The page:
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Report on Soufriere Hills (United Kingdom) — 27 May-2 June 2009

Smithsonian / US Geological Survey Weekly Volcanic Activity Report, 27 May-2 June 2009
Managing Editor: Sally Kuhn Sennert

Please cite this report as:

Global Volcanism Program, 2009. Report on Soufriere Hills (United Kingdom). In: Sennert, S K (ed.), Weekly Volcanic Activity Report, 27 May-2 June 2009. Smithsonian Institution and US Geological Survey.

Volcano Profile |  Weekly Report (27 May-2 June 2009)


Soufriere Hills

United Kingdom

16.72°N, 62.18°W; summit elev. 915 m

All times are local (unless otherwise noted)


MVO reported that during 22-29 May activity from the Soufrière Hills lava dome was at a low level. On 23 May, a rockfall was detected by the seismic network and contained some low-frequency energy at the onset that may have indicated a small explosion. A small pyroclastic flow on 24 May traveled 1 km E towards the Tar River valley; a resultant ash plume drifted W over Gages Mountain and Plymouth. The Hazard Level remained at 3.

Geologic Background. The complex, dominantly andesitic Soufrière Hills volcano occupies the southern half of the island of Montserrat. The summit area consists primarily of a series of lava domes emplaced along an ESE-trending zone. The volcano is flanked by Pleistocene complexes to the north and south. English's Crater, a 1-km-wide crater breached widely to the east by edifice collapse, was formed about 2000 years ago as a result of the youngest of several collapse events producing submarine debris-avalanche deposits. Block-and-ash flow and surge deposits associated with dome growth predominate in flank deposits, including those from an eruption that likely preceded the 1632 CE settlement of the island, allowing cultivation on recently devegetated land to near the summit. Non-eruptive seismic swarms occurred at 30-year intervals in the 20th century, but no historical eruptions were recorded until 1995. Long-term small-to-moderate ash eruptions beginning in that year were later accompanied by lava-dome growth and pyroclastic flows that forced evacuation of the southern half of the island and ultimately destroyed the capital city of Plymouth, causing major social and economic disruption.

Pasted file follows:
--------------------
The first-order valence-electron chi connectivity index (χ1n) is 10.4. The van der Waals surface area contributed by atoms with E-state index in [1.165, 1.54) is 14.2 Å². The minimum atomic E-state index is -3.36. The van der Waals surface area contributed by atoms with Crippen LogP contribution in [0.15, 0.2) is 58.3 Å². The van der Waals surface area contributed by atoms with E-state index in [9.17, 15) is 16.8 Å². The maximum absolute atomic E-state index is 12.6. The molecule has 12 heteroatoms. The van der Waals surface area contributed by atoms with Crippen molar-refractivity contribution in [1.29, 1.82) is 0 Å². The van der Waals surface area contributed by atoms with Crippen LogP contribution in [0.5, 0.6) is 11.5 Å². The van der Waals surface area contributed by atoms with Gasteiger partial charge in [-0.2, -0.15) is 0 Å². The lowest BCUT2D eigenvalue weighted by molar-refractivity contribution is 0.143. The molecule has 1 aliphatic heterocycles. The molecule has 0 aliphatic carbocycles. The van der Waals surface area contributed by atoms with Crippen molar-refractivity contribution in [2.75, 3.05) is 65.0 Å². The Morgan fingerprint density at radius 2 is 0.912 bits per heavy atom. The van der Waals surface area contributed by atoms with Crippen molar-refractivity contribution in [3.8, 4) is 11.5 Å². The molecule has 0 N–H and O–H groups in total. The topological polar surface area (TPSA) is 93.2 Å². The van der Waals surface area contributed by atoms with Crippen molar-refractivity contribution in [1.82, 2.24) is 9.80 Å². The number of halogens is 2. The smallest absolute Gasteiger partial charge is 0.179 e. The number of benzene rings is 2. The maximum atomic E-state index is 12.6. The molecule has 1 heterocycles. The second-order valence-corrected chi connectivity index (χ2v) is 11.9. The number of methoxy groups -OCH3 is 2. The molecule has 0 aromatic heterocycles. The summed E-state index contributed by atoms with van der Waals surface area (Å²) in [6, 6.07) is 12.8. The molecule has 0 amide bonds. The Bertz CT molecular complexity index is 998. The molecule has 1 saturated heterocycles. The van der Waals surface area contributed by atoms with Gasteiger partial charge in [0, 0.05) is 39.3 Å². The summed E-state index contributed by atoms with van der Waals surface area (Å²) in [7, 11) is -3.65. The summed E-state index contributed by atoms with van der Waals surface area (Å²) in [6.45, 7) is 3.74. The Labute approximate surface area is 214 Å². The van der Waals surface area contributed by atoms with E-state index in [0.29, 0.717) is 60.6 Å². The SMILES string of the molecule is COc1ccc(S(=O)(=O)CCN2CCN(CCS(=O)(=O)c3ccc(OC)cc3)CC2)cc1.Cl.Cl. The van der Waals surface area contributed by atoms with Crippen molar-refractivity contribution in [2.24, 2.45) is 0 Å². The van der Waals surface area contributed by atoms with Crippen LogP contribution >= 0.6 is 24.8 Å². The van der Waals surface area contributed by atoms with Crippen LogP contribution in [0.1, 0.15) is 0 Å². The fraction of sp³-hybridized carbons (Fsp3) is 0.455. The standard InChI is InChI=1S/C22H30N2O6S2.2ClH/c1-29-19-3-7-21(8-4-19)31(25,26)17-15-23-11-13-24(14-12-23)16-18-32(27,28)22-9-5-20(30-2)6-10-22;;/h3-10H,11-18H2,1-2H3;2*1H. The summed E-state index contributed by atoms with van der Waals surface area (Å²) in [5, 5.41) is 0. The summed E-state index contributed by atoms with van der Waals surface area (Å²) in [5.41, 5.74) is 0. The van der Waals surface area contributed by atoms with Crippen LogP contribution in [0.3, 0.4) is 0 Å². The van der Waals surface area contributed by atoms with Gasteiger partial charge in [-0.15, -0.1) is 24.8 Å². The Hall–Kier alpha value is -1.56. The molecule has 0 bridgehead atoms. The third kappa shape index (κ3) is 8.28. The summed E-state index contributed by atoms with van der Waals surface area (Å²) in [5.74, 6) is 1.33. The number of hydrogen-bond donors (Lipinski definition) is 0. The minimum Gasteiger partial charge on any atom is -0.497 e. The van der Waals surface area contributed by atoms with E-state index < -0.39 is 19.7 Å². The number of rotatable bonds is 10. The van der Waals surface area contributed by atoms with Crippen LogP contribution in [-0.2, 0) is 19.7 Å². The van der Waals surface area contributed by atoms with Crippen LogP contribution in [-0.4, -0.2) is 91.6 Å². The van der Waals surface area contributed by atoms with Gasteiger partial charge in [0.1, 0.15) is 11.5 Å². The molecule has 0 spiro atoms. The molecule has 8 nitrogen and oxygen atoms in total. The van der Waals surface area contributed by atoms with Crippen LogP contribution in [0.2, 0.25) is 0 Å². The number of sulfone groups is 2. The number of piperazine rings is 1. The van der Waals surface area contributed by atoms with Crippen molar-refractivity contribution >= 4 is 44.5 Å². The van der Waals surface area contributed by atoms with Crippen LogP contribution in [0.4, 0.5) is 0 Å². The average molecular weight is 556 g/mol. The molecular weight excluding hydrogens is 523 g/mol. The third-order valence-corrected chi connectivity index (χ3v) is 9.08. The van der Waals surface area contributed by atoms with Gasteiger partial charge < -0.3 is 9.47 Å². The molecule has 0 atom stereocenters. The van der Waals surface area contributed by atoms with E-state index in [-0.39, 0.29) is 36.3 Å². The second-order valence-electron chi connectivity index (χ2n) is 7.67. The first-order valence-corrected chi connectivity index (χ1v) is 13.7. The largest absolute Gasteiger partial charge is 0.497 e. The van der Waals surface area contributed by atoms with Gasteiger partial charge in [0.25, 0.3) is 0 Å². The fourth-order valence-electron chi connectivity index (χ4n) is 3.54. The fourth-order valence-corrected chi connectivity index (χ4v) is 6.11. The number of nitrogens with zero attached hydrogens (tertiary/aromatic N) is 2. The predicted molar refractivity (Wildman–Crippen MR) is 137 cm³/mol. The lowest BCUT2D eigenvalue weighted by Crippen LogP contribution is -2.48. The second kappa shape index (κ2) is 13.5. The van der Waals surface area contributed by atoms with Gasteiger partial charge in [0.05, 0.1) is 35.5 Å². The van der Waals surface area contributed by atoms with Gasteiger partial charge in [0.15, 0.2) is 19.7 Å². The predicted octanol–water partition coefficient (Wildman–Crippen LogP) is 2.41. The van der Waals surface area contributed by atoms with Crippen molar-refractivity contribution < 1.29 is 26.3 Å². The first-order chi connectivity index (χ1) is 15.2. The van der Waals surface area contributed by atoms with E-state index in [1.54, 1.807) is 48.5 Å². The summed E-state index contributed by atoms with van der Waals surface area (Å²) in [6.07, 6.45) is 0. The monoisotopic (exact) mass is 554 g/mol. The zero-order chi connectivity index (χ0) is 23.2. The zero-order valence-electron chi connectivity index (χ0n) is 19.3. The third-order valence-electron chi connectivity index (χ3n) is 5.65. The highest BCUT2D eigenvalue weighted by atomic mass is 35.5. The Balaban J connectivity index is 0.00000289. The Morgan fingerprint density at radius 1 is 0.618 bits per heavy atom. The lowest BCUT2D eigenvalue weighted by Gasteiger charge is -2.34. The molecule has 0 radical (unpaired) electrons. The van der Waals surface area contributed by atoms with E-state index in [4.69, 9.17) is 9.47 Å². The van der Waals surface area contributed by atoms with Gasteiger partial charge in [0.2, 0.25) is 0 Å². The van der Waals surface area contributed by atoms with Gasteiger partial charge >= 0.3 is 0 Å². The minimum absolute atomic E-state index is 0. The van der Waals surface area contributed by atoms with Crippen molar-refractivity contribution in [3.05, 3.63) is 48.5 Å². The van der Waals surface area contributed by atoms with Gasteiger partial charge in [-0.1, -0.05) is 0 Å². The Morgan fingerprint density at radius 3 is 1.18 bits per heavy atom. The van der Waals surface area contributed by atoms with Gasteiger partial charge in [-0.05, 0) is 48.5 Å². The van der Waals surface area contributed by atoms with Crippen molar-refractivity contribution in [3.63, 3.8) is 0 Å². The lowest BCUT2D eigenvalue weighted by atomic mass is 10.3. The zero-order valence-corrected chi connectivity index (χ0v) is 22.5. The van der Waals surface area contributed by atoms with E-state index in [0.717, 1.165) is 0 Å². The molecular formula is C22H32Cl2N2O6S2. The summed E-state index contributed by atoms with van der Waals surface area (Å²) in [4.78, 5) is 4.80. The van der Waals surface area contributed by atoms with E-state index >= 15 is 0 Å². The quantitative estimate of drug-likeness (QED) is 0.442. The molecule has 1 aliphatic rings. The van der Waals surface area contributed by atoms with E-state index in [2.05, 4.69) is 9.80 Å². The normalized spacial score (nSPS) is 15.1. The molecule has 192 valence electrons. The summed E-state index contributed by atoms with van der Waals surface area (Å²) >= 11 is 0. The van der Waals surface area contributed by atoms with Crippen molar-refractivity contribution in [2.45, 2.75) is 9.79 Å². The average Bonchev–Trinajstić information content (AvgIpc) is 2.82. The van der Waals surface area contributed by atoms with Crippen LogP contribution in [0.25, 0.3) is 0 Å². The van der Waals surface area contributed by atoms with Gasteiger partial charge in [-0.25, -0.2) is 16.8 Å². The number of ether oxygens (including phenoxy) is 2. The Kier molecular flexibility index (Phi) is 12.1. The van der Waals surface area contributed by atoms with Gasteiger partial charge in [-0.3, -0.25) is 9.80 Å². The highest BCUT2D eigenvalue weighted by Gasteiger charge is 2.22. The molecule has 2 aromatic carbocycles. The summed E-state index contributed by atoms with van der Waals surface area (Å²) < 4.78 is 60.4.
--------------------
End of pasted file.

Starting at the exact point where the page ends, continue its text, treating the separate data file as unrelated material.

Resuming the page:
Source: Montserrat Volcano Observatory (MVO)